singing sand dunes


Subject: singing sand dunes
From: Innes A. Park (oceanicverse@postmaster.co.uk)
Date: Wed Sep 21 2005 - 20:59:13 EDT


('binary' encoding is not supported, stored as-is) .. two messages from the World Forum for Acoustic Ecology list

Singing Croissandwich
For centuries, explorers have reported that crescent-shaped sand dunes can emit low sounds like that of a turbo-prop airplane (giving rise to a legend involving the ghost of a buried dinosaur). Apparently the best way to experience the effect is to climb to the top of a dune and then slide down the steep slip face (causing a small avalanche). A news item in the 4 April issue of Science (page 47), describes how a team headed by Stephane Douady was able to replicate this sound by slowly turning 72 kg of Moroccan sand in a 2 meter doughnut shaped container. Douady believes that this phenomenon can be explained by something called the Reynolds dilatency—a vibration created by the dilation and compression of air as grains separate and come together. (http://www.lorentz.leidenuniv.nl/~mvhecke/Workshop/granular_workshop.html).

For more links and sound recordings of "singing sand" see
http://www-personal.engin.umich.edu/~nori/booming_sand.html
http://www.desertusa.com/magjan98/dunes/jan_dune1.html
http://www.bigai.ne.jp/~miwa/sand/index.html
http://www.schweich.com/sbdA.html

*Sound dunes: Desert resonance / Sonic harddrive*

"Sand dunes in certain parts of the world are notorious for the noises
they make," the New Scientist <1>
reports, "as sand avalanches down their sides. Some [dunes] emit low
powerful booms, others sound like
drum rolls or galloping horses, and some are even tuneful. These dune
songs have been reported to last for
up to 15 minutes and can sound as loud as a low-flying aeroplane."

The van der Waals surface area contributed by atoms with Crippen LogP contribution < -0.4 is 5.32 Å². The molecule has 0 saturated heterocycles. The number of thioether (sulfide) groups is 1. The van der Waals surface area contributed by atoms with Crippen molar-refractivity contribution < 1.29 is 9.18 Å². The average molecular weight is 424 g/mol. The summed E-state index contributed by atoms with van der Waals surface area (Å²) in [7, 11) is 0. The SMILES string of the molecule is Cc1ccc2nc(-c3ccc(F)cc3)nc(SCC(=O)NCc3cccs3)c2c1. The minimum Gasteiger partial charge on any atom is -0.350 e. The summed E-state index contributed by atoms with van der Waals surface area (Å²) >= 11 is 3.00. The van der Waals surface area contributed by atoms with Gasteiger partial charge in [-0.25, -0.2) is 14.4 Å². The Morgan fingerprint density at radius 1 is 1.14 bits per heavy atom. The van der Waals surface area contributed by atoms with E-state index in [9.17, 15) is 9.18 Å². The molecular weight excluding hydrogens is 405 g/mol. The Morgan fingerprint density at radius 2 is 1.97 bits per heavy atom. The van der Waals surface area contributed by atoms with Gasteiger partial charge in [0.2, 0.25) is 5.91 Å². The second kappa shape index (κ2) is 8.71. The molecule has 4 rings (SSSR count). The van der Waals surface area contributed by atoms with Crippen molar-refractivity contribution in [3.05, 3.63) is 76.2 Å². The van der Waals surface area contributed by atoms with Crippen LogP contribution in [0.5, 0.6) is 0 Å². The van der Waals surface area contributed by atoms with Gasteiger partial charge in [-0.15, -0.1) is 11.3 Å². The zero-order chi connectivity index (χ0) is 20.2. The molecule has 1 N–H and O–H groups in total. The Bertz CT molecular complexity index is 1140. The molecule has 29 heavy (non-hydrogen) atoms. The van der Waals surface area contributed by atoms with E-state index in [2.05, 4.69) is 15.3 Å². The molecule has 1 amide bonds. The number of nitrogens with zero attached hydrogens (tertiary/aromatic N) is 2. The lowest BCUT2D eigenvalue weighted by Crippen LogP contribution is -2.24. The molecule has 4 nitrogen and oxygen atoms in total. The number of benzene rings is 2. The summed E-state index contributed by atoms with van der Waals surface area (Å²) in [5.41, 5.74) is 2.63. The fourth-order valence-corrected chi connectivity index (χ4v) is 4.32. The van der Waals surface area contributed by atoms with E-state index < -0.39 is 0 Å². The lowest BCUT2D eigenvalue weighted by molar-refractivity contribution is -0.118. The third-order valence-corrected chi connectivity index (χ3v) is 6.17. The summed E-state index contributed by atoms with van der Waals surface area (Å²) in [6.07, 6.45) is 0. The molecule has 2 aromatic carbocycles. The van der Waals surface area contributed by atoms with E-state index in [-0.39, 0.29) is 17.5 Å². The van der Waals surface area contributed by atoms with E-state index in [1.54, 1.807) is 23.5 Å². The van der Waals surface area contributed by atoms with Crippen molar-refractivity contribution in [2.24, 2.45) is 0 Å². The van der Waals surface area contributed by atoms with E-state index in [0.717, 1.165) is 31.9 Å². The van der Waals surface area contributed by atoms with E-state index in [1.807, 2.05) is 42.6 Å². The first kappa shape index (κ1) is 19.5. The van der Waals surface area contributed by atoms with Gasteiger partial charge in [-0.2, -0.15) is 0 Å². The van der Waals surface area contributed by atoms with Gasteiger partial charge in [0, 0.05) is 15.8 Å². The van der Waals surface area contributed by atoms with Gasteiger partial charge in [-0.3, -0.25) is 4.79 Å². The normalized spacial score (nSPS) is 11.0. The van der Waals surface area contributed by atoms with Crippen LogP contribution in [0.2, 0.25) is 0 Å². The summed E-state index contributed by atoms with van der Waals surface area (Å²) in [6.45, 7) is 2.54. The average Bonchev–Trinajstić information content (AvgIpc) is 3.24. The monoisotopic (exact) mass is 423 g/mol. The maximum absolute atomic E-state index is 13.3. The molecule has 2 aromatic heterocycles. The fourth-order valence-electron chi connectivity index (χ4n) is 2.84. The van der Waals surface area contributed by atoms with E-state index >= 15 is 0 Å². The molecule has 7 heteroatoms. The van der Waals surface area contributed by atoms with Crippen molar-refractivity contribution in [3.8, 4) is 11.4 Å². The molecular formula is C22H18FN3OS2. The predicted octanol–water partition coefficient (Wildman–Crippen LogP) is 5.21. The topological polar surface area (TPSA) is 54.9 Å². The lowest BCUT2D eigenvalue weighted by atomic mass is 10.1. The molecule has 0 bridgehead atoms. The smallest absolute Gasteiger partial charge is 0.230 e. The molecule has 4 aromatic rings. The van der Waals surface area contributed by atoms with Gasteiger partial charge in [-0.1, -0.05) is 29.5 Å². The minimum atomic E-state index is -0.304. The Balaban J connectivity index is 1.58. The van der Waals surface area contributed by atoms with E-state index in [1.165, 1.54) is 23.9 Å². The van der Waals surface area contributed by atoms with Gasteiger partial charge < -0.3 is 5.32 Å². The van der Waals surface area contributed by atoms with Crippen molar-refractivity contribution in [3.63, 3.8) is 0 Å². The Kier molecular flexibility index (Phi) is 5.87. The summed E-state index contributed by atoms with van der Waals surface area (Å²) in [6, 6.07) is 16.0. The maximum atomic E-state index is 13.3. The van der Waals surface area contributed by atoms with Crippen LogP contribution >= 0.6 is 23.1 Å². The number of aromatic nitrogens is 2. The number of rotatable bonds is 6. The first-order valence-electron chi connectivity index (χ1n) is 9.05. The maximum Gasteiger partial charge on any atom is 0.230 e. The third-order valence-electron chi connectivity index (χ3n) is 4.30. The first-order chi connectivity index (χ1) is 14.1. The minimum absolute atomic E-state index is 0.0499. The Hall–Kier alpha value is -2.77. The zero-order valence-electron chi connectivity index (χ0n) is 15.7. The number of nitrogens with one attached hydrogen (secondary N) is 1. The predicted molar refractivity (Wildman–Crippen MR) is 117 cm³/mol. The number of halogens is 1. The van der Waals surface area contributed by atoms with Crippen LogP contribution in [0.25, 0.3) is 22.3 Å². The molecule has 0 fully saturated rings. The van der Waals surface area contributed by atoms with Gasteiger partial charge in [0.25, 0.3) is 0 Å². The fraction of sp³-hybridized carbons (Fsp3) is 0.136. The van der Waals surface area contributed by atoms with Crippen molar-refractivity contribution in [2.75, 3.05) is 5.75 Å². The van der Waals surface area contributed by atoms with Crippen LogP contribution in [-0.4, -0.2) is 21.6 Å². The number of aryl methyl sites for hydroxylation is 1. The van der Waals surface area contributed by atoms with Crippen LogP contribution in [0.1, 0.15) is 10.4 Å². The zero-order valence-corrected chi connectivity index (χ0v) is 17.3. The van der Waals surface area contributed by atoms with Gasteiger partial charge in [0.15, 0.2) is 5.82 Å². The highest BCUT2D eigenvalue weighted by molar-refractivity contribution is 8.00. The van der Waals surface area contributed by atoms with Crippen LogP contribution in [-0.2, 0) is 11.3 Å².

To test for the causes, properties, and other effects of these sand
dune
booms, "Stéphane Douady of the
French national research agency CNRS <2> and his colleagues shipped
sand
from Moroccan singing dunes back
to his lab to investigate." There, Douady's team "found that they could
play notes by pushing the sand by
hand, or with a metal handle."

They performed, in other words, the transformation of a sand dune –
and,
by extension, the entire Sahara
desert, indeed any desert – even, by extension, the rust deserts of
Mars
– into a musical instrument.

Music of the spheres, indeed.

"When the sand avalanches, the grains jostle each other at different
frequencies, setting up standing
waves in the cascading layer, says Douady. These waves reinforce one
another, making the layer vibrate
like the surface of a loud speaker. 'What's funny is that in these
massive dunes, only a thin layer of 2
or 3 centimetres is needed to set up the resonance,' says Douady. 'Soon
all grains begin to vibrate in
step.'"

Douady has so perfected his technique of dune resonance that he has now
"successfully predicted the notes
emitted by dunes in Morocco, Chile and the US simply by measuring the
size of the grains they contain."
The music of the dunes, in other words, was determined entirely by the
size, shape, and roughness of the
sand grains involved, where excessive smoothness dampened the dunes'
sound.

I'm reminded of the coast of Inishowen, a peninsula south of Malin Head
in the north of Ireland, where the
rocks endlessly grind across one another in the backwash of heaving,
metallic, grey Atlantic waves. Under
this constant pressure of the oceanic, the rocks carve into themselves
and each other, chipping down over
decades into perfectly polished and rounded spheres, columns, and eggs